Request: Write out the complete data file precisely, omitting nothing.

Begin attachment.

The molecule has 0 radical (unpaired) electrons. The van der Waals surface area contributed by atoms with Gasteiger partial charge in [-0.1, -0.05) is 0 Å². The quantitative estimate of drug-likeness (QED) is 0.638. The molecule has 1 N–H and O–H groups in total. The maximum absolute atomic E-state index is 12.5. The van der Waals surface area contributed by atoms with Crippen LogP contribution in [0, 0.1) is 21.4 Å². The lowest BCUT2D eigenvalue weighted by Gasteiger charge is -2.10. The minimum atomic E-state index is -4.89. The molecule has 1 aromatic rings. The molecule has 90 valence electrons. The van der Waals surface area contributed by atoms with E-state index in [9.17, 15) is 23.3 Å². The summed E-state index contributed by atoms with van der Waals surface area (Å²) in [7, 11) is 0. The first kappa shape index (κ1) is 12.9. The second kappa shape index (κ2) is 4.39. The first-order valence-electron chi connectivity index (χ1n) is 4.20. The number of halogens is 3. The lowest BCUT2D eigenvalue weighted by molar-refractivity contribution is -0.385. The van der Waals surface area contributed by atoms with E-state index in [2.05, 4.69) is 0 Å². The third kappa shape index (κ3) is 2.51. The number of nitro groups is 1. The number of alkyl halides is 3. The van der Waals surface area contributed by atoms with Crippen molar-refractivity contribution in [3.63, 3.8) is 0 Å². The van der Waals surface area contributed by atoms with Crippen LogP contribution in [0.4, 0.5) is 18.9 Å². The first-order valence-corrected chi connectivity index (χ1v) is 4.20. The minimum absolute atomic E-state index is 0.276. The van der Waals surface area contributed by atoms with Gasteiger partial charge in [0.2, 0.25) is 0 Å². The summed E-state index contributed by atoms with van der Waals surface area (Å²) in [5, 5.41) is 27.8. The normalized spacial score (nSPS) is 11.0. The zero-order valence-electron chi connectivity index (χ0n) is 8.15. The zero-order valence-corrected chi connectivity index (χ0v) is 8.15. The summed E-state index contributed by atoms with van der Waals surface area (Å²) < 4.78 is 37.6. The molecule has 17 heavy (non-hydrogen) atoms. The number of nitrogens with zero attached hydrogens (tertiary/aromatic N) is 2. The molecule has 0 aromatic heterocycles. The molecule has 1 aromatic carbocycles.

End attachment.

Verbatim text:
The molecule has 0 radical (unpaired) electrons. The van der Waals surface area contributed by atoms with Gasteiger partial charge in [-0.1, -0.05) is 0 Å². The quantitative estimate of drug-likeness (QED) is 0.638. The molecule has 1 N–H and O–H groups in total. The maximum absolute atomic E-state index is 12.5. The van der Waals surface area contributed by atoms with Crippen LogP contribution in [0, 0.1) is 21.4 Å². The lowest BCUT2D eigenvalue weighted by Gasteiger charge is -2.10. The minimum atomic E-state index is -4.89. The molecule has 1 aromatic rings. The molecule has 90 valence electrons. The van der Waals surface area contributed by atoms with E-state index in [9.17, 15) is 23.3 Å². The summed E-state index contributed by atoms with van der Waals surface area (Å²) in [7, 11) is 0. The first kappa shape index (κ1) is 12.9. The second kappa shape index (κ2) is 4.39. The first-order valence-electron chi connectivity index (χ1n) is 4.20. The number of halogens is 3. The lowest BCUT2D eigenvalue weighted by molar-refractivity contribution is -0.385. The van der Waals surface area contributed by atoms with E-state index in [2.05, 4.69) is 0 Å². The third kappa shape index (κ3) is 2.51. The number of nitro groups is 1. The number of alkyl halides is 3. The van der Waals surface area contributed by atoms with Crippen molar-refractivity contribution in [3.63, 3.8) is 0 Å². The van der Waals surface area contributed by atoms with Crippen LogP contribution in [0.4, 0.5) is 18.9 Å². The first-order valence-corrected chi connectivity index (χ1v) is 4.20. The minimum absolute atomic E-state index is 0.276. The van der Waals surface area contributed by atoms with Gasteiger partial charge in [0.2, 0.25) is 0 Å². The summed E-state index contributed by atoms with van der Waals surface area (Å²) in [5, 5.41) is 27.8. The normalized spacial score (nSPS) is 11.0. The zero-order valence-electron chi connectivity index (χ0n) is 8.15. The zero-order valence-corrected chi connectivity index (χ0v) is 8.15. The summed E-state index contributed by atoms with van der Waals surface area (Å²) < 4.78 is 37.6. The molecule has 17 heavy (non-hydrogen) atoms. The number of nitrogens with zero attached hydrogens (tertiary/aromatic N) is 2. The molecule has 0 aromatic heterocycles. The molecule has 1 aromatic carbocycles.